Being in Love from Jane Austen to D. H. Lawrence
Drawing on a wide range of disciplines, Polhemus shows the reciprocity of love as subject, the novel as form, and faith as motive in important works by Jane Austen, Walter Scott, the Brontës, Dickens, George Eliot, Trollope, Thomas Hardy, Joyce, D. H. Lawrence, Virginia Woolf, and Samuel Beckett. Throughout, Polhemus relates the novelists' representation of love to that of such artists as Botticelli, Vermeer, Claude Lorrain, Redon, and Klimt. Juxtaposing their paintings with nineteenth- and twentieth-century texts both reveals the ways in which novels develop and individualize common erotic and religious themes and illustrates how the novel has influenced our perception of all art.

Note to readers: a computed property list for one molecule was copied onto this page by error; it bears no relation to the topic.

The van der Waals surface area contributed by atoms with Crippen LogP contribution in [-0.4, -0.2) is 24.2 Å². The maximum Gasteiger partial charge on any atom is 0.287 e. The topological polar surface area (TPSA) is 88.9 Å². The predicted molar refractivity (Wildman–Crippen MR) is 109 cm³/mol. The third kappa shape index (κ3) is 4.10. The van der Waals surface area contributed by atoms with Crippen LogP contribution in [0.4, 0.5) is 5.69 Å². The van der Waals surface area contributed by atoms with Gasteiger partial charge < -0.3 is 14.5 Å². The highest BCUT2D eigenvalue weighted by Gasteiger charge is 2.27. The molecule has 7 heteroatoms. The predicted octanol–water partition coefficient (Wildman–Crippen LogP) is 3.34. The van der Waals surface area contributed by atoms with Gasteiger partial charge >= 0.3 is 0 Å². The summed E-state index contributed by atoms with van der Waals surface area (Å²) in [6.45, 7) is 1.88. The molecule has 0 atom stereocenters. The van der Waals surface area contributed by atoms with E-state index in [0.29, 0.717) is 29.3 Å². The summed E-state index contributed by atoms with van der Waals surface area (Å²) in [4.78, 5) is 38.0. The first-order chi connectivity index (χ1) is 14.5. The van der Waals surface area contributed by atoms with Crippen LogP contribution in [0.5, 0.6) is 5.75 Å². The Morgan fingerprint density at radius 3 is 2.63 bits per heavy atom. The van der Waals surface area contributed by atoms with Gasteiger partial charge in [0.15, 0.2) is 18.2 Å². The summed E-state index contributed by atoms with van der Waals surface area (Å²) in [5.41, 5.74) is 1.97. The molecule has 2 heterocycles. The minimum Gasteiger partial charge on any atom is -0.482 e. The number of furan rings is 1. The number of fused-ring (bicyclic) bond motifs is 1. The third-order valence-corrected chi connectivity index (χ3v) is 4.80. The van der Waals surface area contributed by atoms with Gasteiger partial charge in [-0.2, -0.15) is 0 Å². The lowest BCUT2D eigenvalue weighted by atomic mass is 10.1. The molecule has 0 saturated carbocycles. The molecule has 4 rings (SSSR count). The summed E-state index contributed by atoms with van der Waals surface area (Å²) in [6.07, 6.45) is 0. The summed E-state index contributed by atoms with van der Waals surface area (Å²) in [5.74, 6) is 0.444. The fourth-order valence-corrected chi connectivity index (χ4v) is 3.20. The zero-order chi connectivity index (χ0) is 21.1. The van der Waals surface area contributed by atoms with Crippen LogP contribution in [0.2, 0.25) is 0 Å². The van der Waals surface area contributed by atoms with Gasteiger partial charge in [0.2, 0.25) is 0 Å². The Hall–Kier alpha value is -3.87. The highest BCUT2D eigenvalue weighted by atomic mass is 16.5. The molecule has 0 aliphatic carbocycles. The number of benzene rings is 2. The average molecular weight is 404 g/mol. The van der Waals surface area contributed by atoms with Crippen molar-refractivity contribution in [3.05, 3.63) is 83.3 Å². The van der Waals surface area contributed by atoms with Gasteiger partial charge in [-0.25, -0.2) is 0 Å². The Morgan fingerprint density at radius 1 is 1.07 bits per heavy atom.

1: Faith, Love, and the Art of the Novel: "The Feather Plucked from Cupid's Wing"
2: The Fortunate Fall: Jane Austen's Pride and Prejudice (1813)
3: Fatal Love and Eroticizing History: Walter Scott's The Bride of Lammermoor (1819)
4: The Passionate Calling: Emily Bronte's Wuthering Heights (1847)
5: Faithful Repression and Erotic Enchantment: Charlotte Bronte's Villette (1853)
6: The Fixation of Love: Charles Dickens's Great Expectations (1860-61)
7: In Love with Moistness: George Eliot's The Mill on the Floss (1860)
8: The Mirror of Desire: Anthony Trollope's Phineas Finn/Phineas Redux (1869-74)
9: Pastoral Erotics: Thomas Hardy's Far from the Madding Crowd (1874)
10: Tristan Is Sold: The Joyce of Love and the Language of Flow(er)s (1904-39)
11: The Prophet of Love and the Resurrection of the Body: D. H. Lawrence's Lady Chatterley's Lover (1928)
Epilogue: The Art of Love and Love among the Ruins